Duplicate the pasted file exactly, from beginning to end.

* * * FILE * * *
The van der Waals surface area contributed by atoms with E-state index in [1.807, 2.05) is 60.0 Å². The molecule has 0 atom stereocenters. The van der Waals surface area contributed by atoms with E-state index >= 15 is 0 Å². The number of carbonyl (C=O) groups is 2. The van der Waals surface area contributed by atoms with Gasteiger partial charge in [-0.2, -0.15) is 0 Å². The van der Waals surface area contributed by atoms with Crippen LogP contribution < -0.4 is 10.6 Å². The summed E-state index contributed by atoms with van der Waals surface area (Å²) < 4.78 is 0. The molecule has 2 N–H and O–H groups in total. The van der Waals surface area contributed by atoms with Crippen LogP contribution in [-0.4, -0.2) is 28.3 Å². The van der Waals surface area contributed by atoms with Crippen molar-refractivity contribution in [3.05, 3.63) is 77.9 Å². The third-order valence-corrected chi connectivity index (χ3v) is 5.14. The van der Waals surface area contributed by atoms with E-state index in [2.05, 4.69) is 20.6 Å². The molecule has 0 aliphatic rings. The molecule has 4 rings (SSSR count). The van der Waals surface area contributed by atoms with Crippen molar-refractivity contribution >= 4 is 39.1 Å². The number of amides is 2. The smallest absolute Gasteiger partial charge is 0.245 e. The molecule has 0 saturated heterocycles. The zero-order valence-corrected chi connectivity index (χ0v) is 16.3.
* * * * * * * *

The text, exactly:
The van der Waals surface area contributed by atoms with E-state index in [1.807, 2.05) is 60.0 Å². The molecule has 0 atom stereocenters. The van der Waals surface area contributed by atoms with E-state index >= 15 is 0 Å². The number of carbonyl (C=O) groups is 2. The van der Waals surface area contributed by atoms with Gasteiger partial charge in [-0.2, -0.15) is 0 Å². The van der Waals surface area contributed by atoms with Crippen LogP contribution < -0.4 is 10.6 Å². The summed E-state index contributed by atoms with van der Waals surface area (Å²) < 4.78 is 0. The molecule has 2 N–H and O–H groups in total. The van der Waals surface area contributed by atoms with Crippen LogP contribution in [-0.4, -0.2) is 28.3 Å². The van der Waals surface area contributed by atoms with Crippen molar-refractivity contribution in [3.05, 3.63) is 77.9 Å². The third-order valence-corrected chi connectivity index (χ3v) is 5.14. The van der Waals surface area contributed by atoms with E-state index in [2.05, 4.69) is 20.6 Å². The molecule has 0 aliphatic rings. The molecule has 4 rings (SSSR count). The van der Waals surface area contributed by atoms with Crippen molar-refractivity contribution >= 4 is 39.1 Å². The number of amides is 2. The smallest absolute Gasteiger partial charge is 0.245 e. The molecule has 0 saturated heterocycles. The zero-order valence-corrected chi connectivity index (χ0v) is 16.3.